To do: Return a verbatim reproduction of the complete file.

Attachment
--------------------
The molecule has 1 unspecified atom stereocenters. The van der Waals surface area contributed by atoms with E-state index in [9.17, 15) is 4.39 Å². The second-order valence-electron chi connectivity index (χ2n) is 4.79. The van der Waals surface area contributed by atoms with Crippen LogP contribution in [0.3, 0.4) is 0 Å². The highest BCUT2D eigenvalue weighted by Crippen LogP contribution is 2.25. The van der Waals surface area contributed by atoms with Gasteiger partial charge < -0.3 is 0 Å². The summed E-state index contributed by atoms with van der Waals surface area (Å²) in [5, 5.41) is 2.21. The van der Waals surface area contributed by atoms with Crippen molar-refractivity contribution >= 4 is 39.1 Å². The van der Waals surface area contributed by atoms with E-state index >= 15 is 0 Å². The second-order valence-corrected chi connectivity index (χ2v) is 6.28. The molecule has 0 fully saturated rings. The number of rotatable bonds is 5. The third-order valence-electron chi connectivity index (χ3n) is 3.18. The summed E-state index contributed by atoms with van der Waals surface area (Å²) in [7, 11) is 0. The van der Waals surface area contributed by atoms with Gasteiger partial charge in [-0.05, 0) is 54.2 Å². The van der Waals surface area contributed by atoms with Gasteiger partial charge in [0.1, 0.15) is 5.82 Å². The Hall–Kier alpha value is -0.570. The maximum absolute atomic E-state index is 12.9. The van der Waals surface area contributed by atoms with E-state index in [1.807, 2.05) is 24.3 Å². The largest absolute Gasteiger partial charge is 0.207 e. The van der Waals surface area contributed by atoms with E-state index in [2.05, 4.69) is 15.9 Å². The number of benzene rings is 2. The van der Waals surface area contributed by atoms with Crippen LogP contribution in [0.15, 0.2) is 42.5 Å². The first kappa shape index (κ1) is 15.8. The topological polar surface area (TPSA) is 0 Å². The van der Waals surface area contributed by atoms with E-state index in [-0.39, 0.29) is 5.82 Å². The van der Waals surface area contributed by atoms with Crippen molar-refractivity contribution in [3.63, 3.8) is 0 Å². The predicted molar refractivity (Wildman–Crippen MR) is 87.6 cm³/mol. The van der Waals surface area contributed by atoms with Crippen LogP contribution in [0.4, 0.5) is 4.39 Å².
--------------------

The molecule has 1 unspecified atom stereocenters. The van der Waals surface area contributed by atoms with E-state index in [9.17, 15) is 4.39 Å². The second-order valence-electron chi connectivity index (χ2n) is 4.79. The van der Waals surface area contributed by atoms with Crippen LogP contribution in [0.3, 0.4) is 0 Å². The highest BCUT2D eigenvalue weighted by Crippen LogP contribution is 2.25. The van der Waals surface area contributed by atoms with Gasteiger partial charge < -0.3 is 0 Å². The summed E-state index contributed by atoms with van der Waals surface area (Å²) in [5, 5.41) is 2.21. The van der Waals surface area contributed by atoms with Crippen molar-refractivity contribution >= 4 is 39.1 Å². The van der Waals surface area contributed by atoms with E-state index >= 15 is 0 Å². The second-order valence-corrected chi connectivity index (χ2v) is 6.28. The molecule has 0 fully saturated rings. The number of rotatable bonds is 5. The third-order valence-electron chi connectivity index (χ3n) is 3.18. The summed E-state index contributed by atoms with van der Waals surface area (Å²) in [7, 11) is 0. The van der Waals surface area contributed by atoms with Gasteiger partial charge in [-0.05, 0) is 54.2 Å². The van der Waals surface area contributed by atoms with Gasteiger partial charge in [0.1, 0.15) is 5.82 Å². The Hall–Kier alpha value is -0.570. The maximum absolute atomic E-state index is 12.9. The van der Waals surface area contributed by atoms with E-state index in [1.807, 2.05) is 24.3 Å². The largest absolute Gasteiger partial charge is 0.207 e. The van der Waals surface area contributed by atoms with E-state index in [2.05, 4.69) is 15.9 Å². The number of benzene rings is 2. The van der Waals surface area contributed by atoms with Crippen LogP contribution in [0.15, 0.2) is 42.5 Å². The first kappa shape index (κ1) is 15.8. The topological polar surface area (TPSA) is 0 Å². The van der Waals surface area contributed by atoms with E-state index in [-0.39, 0.29) is 5.82 Å². The van der Waals surface area contributed by atoms with Crippen molar-refractivity contribution in [3.63, 3.8) is 0 Å². The predicted molar refractivity (Wildman–Crippen MR) is 87.6 cm³/mol. The van der Waals surface area contributed by atoms with Crippen LogP contribution in [0.4, 0.5) is 4.39 Å².